hriran

Wednesday, Aug 23rd

Last update:07:02:11 PM GMT

Headlines:
RSS
You are here: Home Women Rights

Lawyer Accuses Intelligence Ministry in Kermanshah of Harassing Kurdish Civil Rights Activist

CHRI - In the six months since she was released from a three-week detention, Iranian Kurdish children and women's rights activist Farzaneh Jalali has been repeatedly called in for questioning by the Intelligence Ministry.

Richard Ratcliffe Turns to UN and UK to Secure Wife’s Release From Iran

CHRI - After exhausting all legal avenues in Iran to overturn the five-year prison sentence issued in a secret trial against his Iranian-British wife, Richard Ratcliffe is taking her case to the United Nations and may sue Iran through the UK court system.

Iranians mock Rouhani over explanation for no female ministers

Al-monitor - Iranian President Hassan Rouhani's reasoning for not appointing any female ministers to his Cabinet — as he had promised he would in the May presidential election — has prompted a backlash from his supporters.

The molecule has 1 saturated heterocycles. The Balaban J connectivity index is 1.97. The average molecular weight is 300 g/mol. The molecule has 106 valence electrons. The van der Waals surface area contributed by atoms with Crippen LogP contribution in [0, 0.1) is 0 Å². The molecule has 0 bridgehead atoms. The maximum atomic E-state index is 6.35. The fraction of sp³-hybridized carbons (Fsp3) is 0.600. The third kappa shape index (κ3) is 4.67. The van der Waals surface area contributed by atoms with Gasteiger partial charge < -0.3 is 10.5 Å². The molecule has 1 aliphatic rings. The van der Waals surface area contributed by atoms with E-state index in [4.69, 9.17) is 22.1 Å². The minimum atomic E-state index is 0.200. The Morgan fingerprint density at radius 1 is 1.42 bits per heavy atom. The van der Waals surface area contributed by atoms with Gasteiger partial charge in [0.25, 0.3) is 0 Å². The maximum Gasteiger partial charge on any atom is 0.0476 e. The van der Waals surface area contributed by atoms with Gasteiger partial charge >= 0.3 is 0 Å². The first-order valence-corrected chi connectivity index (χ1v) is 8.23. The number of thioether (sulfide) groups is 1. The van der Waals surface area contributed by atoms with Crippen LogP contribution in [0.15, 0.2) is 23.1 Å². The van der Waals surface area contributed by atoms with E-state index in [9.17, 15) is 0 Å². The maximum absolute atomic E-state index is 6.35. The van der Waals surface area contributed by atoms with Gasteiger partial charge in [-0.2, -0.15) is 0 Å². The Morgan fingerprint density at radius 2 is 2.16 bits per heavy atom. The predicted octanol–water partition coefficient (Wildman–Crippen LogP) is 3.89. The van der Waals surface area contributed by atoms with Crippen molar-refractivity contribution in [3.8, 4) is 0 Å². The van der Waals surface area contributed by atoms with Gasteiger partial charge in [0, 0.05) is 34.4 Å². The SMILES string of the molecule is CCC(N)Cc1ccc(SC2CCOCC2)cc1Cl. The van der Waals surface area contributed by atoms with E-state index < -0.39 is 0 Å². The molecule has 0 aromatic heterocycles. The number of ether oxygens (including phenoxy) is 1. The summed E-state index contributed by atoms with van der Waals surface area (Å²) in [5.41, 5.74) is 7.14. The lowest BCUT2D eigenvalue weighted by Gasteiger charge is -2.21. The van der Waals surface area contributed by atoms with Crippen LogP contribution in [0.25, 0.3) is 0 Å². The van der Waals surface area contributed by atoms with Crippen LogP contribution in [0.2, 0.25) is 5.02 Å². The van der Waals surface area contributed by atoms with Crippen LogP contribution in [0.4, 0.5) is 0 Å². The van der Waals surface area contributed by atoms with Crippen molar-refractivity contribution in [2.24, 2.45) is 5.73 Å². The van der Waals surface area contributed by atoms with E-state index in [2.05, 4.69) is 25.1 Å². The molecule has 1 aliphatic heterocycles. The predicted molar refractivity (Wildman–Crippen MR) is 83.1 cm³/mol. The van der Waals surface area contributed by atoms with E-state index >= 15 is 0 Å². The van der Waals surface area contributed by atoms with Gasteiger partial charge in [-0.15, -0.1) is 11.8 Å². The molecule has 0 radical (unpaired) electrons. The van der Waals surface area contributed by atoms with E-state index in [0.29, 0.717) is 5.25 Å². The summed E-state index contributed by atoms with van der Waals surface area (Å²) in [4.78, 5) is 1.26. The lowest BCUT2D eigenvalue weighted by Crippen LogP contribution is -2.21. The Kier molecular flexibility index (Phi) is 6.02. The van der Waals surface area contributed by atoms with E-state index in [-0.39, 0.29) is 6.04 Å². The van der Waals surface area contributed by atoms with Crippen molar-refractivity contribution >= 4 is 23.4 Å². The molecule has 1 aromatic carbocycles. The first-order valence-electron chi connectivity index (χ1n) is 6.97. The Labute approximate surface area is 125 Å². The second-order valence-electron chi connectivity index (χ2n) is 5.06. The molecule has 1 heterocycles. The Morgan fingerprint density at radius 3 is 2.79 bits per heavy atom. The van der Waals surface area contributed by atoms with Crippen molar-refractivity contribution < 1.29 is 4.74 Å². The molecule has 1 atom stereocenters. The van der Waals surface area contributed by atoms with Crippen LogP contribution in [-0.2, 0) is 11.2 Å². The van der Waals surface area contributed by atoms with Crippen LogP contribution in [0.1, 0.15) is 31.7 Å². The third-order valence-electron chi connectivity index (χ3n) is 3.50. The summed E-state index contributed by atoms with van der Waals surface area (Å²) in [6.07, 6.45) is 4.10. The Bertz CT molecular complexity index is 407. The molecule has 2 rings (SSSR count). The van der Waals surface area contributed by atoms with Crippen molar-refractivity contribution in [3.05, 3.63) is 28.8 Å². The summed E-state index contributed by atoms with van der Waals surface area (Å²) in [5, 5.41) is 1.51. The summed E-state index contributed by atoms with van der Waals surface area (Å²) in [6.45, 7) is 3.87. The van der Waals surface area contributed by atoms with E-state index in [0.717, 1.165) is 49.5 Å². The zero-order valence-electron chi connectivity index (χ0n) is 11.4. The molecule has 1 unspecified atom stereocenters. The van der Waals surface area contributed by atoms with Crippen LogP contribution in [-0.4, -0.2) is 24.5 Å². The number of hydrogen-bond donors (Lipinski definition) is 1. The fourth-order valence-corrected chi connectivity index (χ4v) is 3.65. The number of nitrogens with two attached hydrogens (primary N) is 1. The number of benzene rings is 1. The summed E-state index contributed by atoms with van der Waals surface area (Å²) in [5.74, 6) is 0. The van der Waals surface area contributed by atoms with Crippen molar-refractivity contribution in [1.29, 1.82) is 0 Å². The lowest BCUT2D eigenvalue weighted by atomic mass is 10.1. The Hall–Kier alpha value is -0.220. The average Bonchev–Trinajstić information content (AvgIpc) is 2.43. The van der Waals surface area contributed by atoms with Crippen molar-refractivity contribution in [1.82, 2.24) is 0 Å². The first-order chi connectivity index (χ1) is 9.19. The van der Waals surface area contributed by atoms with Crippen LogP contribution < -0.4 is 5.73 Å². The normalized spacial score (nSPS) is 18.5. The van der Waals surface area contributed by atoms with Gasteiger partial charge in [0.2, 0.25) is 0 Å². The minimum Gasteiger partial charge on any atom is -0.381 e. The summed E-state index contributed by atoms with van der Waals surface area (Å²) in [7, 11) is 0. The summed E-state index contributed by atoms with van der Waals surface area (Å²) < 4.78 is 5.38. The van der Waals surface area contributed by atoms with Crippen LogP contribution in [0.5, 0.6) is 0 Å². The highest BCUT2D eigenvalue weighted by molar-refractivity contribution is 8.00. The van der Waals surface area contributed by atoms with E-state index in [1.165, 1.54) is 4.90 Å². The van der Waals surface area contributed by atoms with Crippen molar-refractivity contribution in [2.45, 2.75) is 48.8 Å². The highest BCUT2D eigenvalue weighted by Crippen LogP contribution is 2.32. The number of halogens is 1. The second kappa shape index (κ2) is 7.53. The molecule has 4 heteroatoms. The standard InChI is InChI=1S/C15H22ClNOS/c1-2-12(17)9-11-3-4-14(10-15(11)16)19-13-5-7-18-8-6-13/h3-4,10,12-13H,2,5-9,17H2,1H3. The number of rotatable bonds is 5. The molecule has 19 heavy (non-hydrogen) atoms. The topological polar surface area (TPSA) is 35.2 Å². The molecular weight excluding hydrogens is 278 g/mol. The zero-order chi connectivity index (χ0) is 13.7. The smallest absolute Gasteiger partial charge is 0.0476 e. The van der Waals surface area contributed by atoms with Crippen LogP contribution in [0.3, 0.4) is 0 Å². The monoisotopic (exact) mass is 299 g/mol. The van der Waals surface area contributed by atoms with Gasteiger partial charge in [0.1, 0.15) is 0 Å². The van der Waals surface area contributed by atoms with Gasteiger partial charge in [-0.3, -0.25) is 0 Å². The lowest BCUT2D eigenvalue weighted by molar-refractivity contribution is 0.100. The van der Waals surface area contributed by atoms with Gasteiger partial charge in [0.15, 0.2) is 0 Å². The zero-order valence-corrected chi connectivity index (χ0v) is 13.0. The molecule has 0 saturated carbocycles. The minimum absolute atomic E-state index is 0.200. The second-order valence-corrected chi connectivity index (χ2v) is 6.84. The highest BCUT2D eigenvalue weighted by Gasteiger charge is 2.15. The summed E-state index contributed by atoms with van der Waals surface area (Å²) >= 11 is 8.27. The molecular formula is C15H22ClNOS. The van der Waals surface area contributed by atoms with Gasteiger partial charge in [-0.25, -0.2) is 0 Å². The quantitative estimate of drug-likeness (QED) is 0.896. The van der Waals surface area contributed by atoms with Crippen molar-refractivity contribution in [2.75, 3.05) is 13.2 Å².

AUTHOR Al-Monitor Staff

On Aug. 15, the moderate Rouhani defended his proposed list of ministers to members of parliament and tried to persuade them to vote in favor of his Cabinet. "I will tell all the ministers in the 12th [incumbent] government to appoint young people and women for high-level positions," Rouhani said, adding, "I was really eager to at least have three female ministers ... but it didn't happen." He did not explain why it did not happen.

Iranians quickly took to Twitter and other social media outlets to mock the president, launching a Persian hashtag that translates to #ButItDidntHappen to express their disappointment with Rouhani, while reminding him of the promises he made during his electoral campaign.

Manzie, a user who describes herself as a feminist, tweeted, "We weren't supposed to be disappointed with Rouhani so soon, #ButItDidntHappen."

Another Twitter user published a picture of a smiling Rouhani, along with the satirical quote, "I wanted to lift the house arrest [of 2009 opposition leaders] #ButItDidntHappen."